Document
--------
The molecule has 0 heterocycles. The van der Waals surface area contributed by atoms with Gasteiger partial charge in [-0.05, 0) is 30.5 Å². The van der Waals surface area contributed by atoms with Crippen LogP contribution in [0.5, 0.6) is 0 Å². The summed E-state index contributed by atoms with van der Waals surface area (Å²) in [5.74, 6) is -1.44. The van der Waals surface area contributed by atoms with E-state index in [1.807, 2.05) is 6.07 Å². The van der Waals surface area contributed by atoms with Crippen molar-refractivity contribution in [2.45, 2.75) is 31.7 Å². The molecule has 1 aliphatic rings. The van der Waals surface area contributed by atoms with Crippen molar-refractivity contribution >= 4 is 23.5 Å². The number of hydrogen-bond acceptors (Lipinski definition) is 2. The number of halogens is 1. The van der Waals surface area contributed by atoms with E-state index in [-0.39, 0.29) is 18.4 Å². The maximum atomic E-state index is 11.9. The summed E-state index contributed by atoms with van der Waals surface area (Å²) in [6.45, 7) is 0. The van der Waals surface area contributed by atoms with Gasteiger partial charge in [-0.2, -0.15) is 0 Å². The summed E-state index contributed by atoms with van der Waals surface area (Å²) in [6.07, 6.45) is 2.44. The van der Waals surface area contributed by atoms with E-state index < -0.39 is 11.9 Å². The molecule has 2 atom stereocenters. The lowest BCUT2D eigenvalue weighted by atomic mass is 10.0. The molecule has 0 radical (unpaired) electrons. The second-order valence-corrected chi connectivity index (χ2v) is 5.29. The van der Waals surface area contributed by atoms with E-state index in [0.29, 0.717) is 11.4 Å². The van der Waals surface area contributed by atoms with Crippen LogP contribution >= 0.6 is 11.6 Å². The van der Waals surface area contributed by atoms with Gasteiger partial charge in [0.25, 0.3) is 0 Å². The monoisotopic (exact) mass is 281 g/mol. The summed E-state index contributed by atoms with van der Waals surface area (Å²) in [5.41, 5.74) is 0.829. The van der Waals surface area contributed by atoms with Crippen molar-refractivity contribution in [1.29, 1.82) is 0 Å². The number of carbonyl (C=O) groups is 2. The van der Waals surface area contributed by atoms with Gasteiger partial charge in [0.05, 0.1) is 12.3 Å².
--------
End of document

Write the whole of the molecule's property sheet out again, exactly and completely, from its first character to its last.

The molecule has 0 heterocycles. The van der Waals surface area contributed by atoms with Gasteiger partial charge in [-0.05, 0) is 30.5 Å². The van der Waals surface area contributed by atoms with Crippen LogP contribution in [0.5, 0.6) is 0 Å². The summed E-state index contributed by atoms with van der Waals surface area (Å²) in [5.74, 6) is -1.44. The van der Waals surface area contributed by atoms with E-state index in [1.807, 2.05) is 6.07 Å². The van der Waals surface area contributed by atoms with Crippen molar-refractivity contribution in [2.45, 2.75) is 31.7 Å². The molecule has 1 aliphatic rings. The van der Waals surface area contributed by atoms with Crippen molar-refractivity contribution >= 4 is 23.5 Å². The number of hydrogen-bond acceptors (Lipinski definition) is 2. The number of halogens is 1. The van der Waals surface area contributed by atoms with E-state index in [-0.39, 0.29) is 18.4 Å². The maximum atomic E-state index is 11.9. The summed E-state index contributed by atoms with van der Waals surface area (Å²) in [6.45, 7) is 0. The van der Waals surface area contributed by atoms with Gasteiger partial charge in [-0.2, -0.15) is 0 Å². The summed E-state index contributed by atoms with van der Waals surface area (Å²) in [6.07, 6.45) is 2.44. The van der Waals surface area contributed by atoms with E-state index < -0.39 is 11.9 Å². The molecule has 2 atom stereocenters. The lowest BCUT2D eigenvalue weighted by atomic mass is 10.0. The molecule has 0 radical (unpaired) electrons. The second-order valence-corrected chi connectivity index (χ2v) is 5.29. The van der Waals surface area contributed by atoms with E-state index in [0.29, 0.717) is 11.4 Å². The van der Waals surface area contributed by atoms with Crippen LogP contribution >= 0.6 is 11.6 Å². The van der Waals surface area contributed by atoms with Gasteiger partial charge in [0.25, 0.3) is 0 Å². The monoisotopic (exact) mass is 281 g/mol. The summed E-state index contributed by atoms with van der Waals surface area (Å²) in [5.41, 5.74) is 0.829. The van der Waals surface area contributed by atoms with Crippen molar-refractivity contribution in [1.29, 1.82) is 0 Å². The number of carbonyl (C=O) groups is 2. The van der Waals surface area contributed by atoms with Gasteiger partial charge in [0.05, 0.1) is 12.3 Å².